Avon and Somerset Constabulary’s Neighbourhood Justice Team funded by the Police and Crime Commissioner Sue Mountstevens has been shortlisted for a prestigious award for a second year.
Neighbourhood Justice Team is a volunteer led project involving the police, Restorative Bristol which is part of Safer Bristol, Restorative Solutions who are a not-for-profit community interest organisation, Stand Against Racism and Inequality (SARI), the Youth Offending Team, Bristol Mediation and local schools.
The team has been shortlisted for the Howard League for Penal Reform Community Programme Award, which recognises the country’s most successful community schemes and aims to increase public and government support for community sentences.
At the heart of the work of the NJT is the delivery of restorative justice (RJ), which can be used as an alternative to court sentences and criminal records and aims to address the victim’s needs and prevent reoffending.
Avon and Somerset’s Police and Crime Commissioner Sue Mountstevens said: “I am an advocate for victim-led restorative justice and when used correctly, it can alleviate a range of community sensitivities. Restorative justice not only puts the victims back in control but helps the offender to see the error of their ways.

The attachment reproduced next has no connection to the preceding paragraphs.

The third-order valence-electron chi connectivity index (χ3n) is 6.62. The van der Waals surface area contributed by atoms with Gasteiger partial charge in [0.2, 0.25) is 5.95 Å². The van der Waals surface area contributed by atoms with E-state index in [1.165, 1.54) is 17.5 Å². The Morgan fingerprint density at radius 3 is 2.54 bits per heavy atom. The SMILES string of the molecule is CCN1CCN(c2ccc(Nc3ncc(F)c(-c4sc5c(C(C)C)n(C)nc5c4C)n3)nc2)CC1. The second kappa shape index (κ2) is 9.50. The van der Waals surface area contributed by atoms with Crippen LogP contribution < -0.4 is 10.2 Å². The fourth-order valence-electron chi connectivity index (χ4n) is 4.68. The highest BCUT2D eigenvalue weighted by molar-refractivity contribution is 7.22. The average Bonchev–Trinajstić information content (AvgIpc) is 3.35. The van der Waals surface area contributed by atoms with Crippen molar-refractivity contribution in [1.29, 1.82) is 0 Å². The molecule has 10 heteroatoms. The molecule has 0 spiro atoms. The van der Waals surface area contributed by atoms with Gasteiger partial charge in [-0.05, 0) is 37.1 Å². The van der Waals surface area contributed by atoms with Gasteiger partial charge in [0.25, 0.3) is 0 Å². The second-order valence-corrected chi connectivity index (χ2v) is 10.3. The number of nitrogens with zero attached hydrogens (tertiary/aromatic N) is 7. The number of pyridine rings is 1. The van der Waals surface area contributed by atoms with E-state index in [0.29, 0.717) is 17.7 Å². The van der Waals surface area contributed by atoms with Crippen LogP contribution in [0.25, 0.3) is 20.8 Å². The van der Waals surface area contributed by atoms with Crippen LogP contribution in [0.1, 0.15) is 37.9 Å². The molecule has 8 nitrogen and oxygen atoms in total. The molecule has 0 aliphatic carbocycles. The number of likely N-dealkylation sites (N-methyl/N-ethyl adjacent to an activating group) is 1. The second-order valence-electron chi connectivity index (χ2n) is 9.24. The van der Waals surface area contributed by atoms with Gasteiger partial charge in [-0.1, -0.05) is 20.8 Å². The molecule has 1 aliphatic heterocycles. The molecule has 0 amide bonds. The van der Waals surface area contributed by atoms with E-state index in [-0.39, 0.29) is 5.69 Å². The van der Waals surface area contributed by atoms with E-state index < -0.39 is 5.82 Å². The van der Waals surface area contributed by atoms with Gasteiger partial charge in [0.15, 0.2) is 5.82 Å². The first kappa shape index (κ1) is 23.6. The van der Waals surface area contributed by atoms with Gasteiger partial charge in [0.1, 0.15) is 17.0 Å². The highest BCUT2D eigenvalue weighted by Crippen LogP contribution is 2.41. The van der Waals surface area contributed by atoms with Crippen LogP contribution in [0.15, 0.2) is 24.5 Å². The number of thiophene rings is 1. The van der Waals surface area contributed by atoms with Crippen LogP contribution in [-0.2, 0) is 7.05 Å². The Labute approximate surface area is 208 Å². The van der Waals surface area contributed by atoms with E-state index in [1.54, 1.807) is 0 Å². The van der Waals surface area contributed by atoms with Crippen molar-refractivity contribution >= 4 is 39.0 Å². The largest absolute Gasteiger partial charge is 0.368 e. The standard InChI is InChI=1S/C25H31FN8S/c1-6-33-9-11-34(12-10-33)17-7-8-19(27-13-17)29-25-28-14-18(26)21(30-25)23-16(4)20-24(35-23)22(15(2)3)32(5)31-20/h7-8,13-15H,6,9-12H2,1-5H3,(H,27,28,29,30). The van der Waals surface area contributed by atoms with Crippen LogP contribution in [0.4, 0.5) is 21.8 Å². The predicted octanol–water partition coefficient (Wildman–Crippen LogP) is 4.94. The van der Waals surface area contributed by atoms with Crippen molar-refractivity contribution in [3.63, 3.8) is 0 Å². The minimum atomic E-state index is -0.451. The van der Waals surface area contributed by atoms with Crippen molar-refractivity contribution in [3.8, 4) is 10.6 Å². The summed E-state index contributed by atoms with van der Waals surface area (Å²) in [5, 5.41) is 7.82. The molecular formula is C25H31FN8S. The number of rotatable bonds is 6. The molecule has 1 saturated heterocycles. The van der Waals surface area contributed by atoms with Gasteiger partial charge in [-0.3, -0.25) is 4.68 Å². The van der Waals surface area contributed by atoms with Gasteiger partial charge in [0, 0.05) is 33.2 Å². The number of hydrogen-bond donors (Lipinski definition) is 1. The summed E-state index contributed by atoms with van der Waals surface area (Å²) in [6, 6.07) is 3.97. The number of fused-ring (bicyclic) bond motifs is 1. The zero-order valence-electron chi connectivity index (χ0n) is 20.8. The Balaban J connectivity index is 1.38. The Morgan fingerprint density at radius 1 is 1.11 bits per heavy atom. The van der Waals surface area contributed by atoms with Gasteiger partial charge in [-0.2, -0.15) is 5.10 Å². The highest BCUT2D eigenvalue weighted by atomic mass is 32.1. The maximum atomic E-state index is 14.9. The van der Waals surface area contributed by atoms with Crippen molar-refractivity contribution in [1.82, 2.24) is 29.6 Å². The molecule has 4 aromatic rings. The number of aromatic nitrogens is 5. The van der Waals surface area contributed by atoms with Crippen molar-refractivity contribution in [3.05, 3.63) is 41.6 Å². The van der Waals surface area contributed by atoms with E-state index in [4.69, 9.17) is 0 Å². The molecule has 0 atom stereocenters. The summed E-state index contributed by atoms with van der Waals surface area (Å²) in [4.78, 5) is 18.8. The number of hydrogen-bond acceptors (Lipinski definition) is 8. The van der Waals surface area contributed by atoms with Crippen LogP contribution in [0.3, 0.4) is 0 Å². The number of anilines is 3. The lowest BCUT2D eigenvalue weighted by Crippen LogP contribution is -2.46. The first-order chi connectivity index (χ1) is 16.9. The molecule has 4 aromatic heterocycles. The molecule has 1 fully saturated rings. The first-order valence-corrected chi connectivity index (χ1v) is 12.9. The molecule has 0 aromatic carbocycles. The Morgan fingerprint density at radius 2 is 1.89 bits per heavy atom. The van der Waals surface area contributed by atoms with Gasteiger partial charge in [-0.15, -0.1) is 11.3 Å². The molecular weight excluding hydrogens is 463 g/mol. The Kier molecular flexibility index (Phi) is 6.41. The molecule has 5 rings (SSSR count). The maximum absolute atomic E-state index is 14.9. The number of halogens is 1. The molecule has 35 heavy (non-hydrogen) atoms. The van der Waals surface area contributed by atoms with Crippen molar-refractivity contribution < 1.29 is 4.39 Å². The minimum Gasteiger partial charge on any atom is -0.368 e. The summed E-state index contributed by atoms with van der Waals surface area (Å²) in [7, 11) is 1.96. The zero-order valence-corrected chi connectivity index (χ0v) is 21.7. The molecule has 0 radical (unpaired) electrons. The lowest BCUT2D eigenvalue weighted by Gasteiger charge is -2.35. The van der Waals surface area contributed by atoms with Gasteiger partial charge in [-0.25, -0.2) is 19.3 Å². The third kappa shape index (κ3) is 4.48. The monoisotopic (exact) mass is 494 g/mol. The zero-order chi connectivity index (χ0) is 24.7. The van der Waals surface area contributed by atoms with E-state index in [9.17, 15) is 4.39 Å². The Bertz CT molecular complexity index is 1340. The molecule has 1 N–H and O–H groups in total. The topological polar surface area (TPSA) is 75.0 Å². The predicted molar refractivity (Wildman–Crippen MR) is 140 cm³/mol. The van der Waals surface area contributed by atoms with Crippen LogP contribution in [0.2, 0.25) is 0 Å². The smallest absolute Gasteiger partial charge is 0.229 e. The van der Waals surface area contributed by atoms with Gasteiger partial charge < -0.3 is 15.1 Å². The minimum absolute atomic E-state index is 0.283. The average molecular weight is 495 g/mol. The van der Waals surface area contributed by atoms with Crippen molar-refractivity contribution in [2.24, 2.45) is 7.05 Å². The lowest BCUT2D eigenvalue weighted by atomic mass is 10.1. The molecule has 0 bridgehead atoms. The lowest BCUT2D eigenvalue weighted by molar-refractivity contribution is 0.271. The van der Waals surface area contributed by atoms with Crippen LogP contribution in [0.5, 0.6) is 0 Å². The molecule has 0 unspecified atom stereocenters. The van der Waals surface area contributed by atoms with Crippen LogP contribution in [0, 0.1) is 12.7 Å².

“The work of the Neighbourhood Justice Team enables victims and local communities to really communicate the impact of what has happened to them. Partnership working is key to the success of the project and I am delighted that this is also being recognised.”
The team are funded from the Police and Crime Commissioner's Community Safety Grant.
You can read restorative justice two case studies here.
Posted on Monday 16th June 2014